The Venezuelan government’s loss of majority control in the legislature could affect the real and perceived levels of corruption in the oil-producing nation in two ways.
Firstly, corrupt senior public officials, their testaferros (financial fronts) and intermediaries may see the congressional defeat as a sign that the writing is on the wall for President Nicolás Maduro, prompting them to accelerate moves to shift ill-gotten proceeds into ‘safer’ offshore jurisdictions such as Panama, the BVI, Monaco and Hong Kong.
Secondly, the political opposition’s control of congress increases the chances that major bribery schemes involving foreign companies doing business in Venezuela become publicly exposed.
The likelihood of these two currents occurring will in part depend on the size of the majority the opposition eventually captures in the National Assembly, a result that still hangs in the balance.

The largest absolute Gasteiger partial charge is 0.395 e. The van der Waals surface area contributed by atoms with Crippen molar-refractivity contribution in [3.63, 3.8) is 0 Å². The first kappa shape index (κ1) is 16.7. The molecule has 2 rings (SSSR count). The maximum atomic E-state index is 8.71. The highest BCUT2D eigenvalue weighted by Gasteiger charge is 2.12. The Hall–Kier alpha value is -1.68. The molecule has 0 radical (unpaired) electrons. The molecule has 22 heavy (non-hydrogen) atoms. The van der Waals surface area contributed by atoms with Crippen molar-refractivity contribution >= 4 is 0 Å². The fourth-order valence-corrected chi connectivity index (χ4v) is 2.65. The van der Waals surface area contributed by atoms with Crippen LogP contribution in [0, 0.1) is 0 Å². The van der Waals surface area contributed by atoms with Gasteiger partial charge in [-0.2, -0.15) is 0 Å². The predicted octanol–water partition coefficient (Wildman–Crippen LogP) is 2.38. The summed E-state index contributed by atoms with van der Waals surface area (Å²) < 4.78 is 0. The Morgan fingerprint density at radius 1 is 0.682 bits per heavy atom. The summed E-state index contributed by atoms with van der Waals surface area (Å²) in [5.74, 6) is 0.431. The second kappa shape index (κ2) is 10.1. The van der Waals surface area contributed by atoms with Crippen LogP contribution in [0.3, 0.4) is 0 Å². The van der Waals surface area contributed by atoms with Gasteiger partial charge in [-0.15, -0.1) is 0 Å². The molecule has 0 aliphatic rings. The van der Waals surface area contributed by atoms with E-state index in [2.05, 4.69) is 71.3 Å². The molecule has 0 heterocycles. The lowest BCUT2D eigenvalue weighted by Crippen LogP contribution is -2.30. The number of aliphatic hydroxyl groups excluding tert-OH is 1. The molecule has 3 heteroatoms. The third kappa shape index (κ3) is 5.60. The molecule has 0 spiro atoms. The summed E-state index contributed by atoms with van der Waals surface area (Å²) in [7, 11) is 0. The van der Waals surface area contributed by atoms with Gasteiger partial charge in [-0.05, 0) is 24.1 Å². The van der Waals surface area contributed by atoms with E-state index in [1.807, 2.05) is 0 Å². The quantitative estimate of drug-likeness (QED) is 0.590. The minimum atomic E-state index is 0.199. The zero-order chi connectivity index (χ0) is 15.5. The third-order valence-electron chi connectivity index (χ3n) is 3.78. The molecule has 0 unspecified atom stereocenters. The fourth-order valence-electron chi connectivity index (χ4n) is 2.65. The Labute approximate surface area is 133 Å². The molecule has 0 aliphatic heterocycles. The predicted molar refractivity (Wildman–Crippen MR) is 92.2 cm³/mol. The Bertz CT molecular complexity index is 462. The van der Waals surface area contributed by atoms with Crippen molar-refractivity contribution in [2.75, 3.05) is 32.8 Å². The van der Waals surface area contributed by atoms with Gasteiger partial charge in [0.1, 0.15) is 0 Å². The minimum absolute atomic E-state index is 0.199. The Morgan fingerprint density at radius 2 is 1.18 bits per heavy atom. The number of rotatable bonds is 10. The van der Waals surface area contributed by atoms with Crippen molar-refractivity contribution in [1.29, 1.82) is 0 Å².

As of last night, the electoral authority had acknowledged that the opposition had won 99 of 167 seats, while the government party had 46. The remaining 22 seats had yet to be declared.
With a simple majority of 84 seats, already in the bag, the opposition can approve laws and veto the budget; with a three-fifths majority of 101 seats it can, in theory, censure ministers.
But without a two-thirds majority of 112 seats the opposition will be unable to enact meaningful initiatives such as create a congressional committee to investigate corruption in public contracts, examine embezzlement in oil company PDVSA, or begin moves to replace pro-government Supreme Court judges and the public prosecutor.
Opposition leaders claim to have won 112 seats, but there is room for the electoral authority to massage the results and ensure that a majority remains out of reach.